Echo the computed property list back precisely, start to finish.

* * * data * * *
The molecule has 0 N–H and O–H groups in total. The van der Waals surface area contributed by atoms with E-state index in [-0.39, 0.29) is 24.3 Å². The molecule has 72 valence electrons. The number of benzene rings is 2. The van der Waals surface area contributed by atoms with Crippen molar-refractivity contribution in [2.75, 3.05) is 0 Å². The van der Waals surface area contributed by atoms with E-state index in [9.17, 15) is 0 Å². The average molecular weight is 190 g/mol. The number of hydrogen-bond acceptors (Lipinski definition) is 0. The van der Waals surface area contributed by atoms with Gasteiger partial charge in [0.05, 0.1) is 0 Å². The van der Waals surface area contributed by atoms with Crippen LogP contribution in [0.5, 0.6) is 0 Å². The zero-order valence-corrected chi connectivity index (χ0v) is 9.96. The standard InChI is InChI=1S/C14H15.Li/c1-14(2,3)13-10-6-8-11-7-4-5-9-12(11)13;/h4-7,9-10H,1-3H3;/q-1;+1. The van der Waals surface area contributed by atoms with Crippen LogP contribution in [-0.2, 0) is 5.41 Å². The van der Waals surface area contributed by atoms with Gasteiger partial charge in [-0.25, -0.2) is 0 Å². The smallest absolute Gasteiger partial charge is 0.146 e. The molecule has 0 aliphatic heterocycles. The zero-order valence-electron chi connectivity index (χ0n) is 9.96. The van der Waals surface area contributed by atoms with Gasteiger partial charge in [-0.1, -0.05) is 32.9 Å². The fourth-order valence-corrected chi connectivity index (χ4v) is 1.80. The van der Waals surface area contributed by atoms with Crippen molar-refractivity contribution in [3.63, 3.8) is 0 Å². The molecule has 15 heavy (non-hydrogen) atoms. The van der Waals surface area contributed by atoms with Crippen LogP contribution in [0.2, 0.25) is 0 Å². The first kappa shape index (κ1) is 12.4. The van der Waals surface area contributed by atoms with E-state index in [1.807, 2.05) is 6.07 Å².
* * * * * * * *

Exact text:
The molecule has 0 N–H and O–H groups in total. The van der Waals surface area contributed by atoms with E-state index in [-0.39, 0.29) is 24.3 Å². The molecule has 72 valence electrons. The number of benzene rings is 2. The van der Waals surface area contributed by atoms with Crippen molar-refractivity contribution in [2.75, 3.05) is 0 Å². The van der Waals surface area contributed by atoms with E-state index in [9.17, 15) is 0 Å². The average molecular weight is 190 g/mol. The number of hydrogen-bond acceptors (Lipinski definition) is 0. The van der Waals surface area contributed by atoms with Gasteiger partial charge in [0.05, 0.1) is 0 Å². The van der Waals surface area contributed by atoms with Crippen LogP contribution in [0.5, 0.6) is 0 Å². The zero-order valence-corrected chi connectivity index (χ0v) is 9.96. The standard InChI is InChI=1S/C14H15.Li/c1-14(2,3)13-10-6-8-11-7-4-5-9-12(11)13;/h4-7,9-10H,1-3H3;/q-1;+1. The van der Waals surface area contributed by atoms with Crippen LogP contribution in [-0.2, 0) is 5.41 Å². The van der Waals surface area contributed by atoms with Gasteiger partial charge in [-0.25, -0.2) is 0 Å². The smallest absolute Gasteiger partial charge is 0.146 e. The molecule has 0 aliphatic heterocycles. The zero-order valence-electron chi connectivity index (χ0n) is 9.96. The van der Waals surface area contributed by atoms with Gasteiger partial charge in [-0.1, -0.05) is 32.9 Å². The fourth-order valence-corrected chi connectivity index (χ4v) is 1.80. The van der Waals surface area contributed by atoms with Crippen molar-refractivity contribution in [3.63, 3.8) is 0 Å². The molecule has 15 heavy (non-hydrogen) atoms. The van der Waals surface area contributed by atoms with Crippen LogP contribution in [0.2, 0.25) is 0 Å². The first kappa shape index (κ1) is 12.4. The van der Waals surface area contributed by atoms with E-state index in [1.807, 2.05) is 6.07 Å².